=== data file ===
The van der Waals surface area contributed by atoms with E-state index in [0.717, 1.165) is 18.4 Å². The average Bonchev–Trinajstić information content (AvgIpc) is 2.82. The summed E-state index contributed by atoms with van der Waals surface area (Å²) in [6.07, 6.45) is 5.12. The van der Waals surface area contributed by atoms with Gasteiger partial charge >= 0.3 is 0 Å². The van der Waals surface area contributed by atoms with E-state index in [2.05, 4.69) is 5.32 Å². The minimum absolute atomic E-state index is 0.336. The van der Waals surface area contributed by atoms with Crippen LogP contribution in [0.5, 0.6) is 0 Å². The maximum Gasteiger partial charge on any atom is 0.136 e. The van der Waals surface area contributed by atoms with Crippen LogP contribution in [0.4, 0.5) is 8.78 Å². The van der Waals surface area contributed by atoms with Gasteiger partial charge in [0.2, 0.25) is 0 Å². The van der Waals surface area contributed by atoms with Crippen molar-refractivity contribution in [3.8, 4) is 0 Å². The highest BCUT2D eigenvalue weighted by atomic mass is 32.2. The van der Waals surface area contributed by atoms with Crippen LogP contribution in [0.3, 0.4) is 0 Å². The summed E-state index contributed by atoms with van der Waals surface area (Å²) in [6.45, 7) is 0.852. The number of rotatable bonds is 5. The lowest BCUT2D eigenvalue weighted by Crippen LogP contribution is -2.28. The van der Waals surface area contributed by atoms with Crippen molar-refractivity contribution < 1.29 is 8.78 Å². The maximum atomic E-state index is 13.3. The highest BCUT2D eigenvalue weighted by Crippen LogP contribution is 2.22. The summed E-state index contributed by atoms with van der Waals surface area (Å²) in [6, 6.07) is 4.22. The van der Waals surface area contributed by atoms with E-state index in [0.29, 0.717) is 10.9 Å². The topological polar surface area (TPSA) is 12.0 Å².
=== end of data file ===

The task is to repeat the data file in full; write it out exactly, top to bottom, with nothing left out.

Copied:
The van der Waals surface area contributed by atoms with E-state index in [0.717, 1.165) is 18.4 Å². The average Bonchev–Trinajstić information content (AvgIpc) is 2.82. The summed E-state index contributed by atoms with van der Waals surface area (Å²) in [6.07, 6.45) is 5.12. The van der Waals surface area contributed by atoms with Gasteiger partial charge >= 0.3 is 0 Å². The van der Waals surface area contributed by atoms with E-state index in [2.05, 4.69) is 5.32 Å². The minimum absolute atomic E-state index is 0.336. The van der Waals surface area contributed by atoms with Crippen LogP contribution in [0.5, 0.6) is 0 Å². The maximum Gasteiger partial charge on any atom is 0.136 e. The van der Waals surface area contributed by atoms with Crippen LogP contribution in [0.4, 0.5) is 8.78 Å². The van der Waals surface area contributed by atoms with Gasteiger partial charge in [0.2, 0.25) is 0 Å². The van der Waals surface area contributed by atoms with Crippen molar-refractivity contribution in [3.8, 4) is 0 Å². The highest BCUT2D eigenvalue weighted by atomic mass is 32.2. The van der Waals surface area contributed by atoms with Crippen LogP contribution in [0.3, 0.4) is 0 Å². The summed E-state index contributed by atoms with van der Waals surface area (Å²) in [6.45, 7) is 0.852. The number of rotatable bonds is 5. The lowest BCUT2D eigenvalue weighted by Crippen LogP contribution is -2.28. The van der Waals surface area contributed by atoms with Crippen molar-refractivity contribution < 1.29 is 8.78 Å². The maximum atomic E-state index is 13.3. The highest BCUT2D eigenvalue weighted by Crippen LogP contribution is 2.22. The summed E-state index contributed by atoms with van der Waals surface area (Å²) in [6, 6.07) is 4.22. The van der Waals surface area contributed by atoms with E-state index in [0.29, 0.717) is 10.9 Å². The topological polar surface area (TPSA) is 12.0 Å².